June 28th to July 2nd, 2009 in Glion, Switzerland
(Pictured above: the five successive UNEP Executive Directors: Achim Steiner, Klaus Töpfer, Elizabeth Dowdeswell, Mostafa Tolba, Maurice Strong)
The United Nations Environmental History Initiative seeks to fill the gap in the intellectual history of environmental governance by providing both grounded historical documentation and individual oral accounts of the ways in which ideas about environmental policy were formulated, debated, and/or distorted. We have interviewed a number of individuals from the GEG Community as part of this dialogue and effort to preserve the historical record. See the Community Interviews page of the Global Environmental Governance Project (GEG Project) for list of interviewees.
This research project shares a conviction that traditional national policy and international diplomacy are no longer sufficient, either in pace, scope or substance. Retarding and reversing the damage that we are already inflicting on our environment requires an unprecedented, coordinated, long-term effort involving ambitious, innovative, and flexible coalitions of state and non-state actors, especially non-governmental organizations that tap into the resources, knowledge, and activism of citizens. An overview of the most acute and critical global environmental problems is undertaken as part of this research initiative.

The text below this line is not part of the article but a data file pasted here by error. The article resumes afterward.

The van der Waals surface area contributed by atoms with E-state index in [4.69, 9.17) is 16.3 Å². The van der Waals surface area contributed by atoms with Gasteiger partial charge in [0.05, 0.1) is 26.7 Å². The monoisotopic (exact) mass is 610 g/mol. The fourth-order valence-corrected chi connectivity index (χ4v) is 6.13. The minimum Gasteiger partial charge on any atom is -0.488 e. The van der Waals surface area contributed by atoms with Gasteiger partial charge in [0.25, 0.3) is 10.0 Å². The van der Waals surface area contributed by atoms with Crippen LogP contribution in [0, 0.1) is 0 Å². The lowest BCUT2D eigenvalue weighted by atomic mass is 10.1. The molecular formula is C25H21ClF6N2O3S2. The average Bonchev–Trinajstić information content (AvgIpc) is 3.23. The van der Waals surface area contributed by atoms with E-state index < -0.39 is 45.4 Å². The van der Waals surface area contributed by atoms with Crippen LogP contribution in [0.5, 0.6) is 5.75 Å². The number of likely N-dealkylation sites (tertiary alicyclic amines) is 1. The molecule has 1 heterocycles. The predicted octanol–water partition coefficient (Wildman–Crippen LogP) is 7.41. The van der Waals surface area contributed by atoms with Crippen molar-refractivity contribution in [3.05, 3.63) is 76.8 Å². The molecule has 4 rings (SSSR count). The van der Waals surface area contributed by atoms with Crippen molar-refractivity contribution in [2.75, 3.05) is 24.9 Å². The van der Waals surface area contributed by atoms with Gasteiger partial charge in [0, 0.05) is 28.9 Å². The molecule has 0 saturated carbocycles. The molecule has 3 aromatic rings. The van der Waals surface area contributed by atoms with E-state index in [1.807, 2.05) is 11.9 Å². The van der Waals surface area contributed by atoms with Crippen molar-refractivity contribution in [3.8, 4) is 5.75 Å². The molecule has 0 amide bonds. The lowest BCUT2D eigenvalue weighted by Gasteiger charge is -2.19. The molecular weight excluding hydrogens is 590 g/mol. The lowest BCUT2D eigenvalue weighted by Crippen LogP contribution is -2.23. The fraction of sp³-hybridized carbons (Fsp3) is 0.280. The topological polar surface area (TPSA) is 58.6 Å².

The Global Environmental Governance (GEG) system suffers from structural shortcomings and has not addressed effectively the environmental problems that threaten our planet. While the number of institutions, policies, and programs charged with stewardship of the global commons has risen dramatically over the last thirty years, the state of the global environment continues to show negative trends and increasing risks. The need for meaningful reform is critical and widely recognized. This research project analyzes a range of institutional reform options and the conditions under which positive environmental results would be sustainable.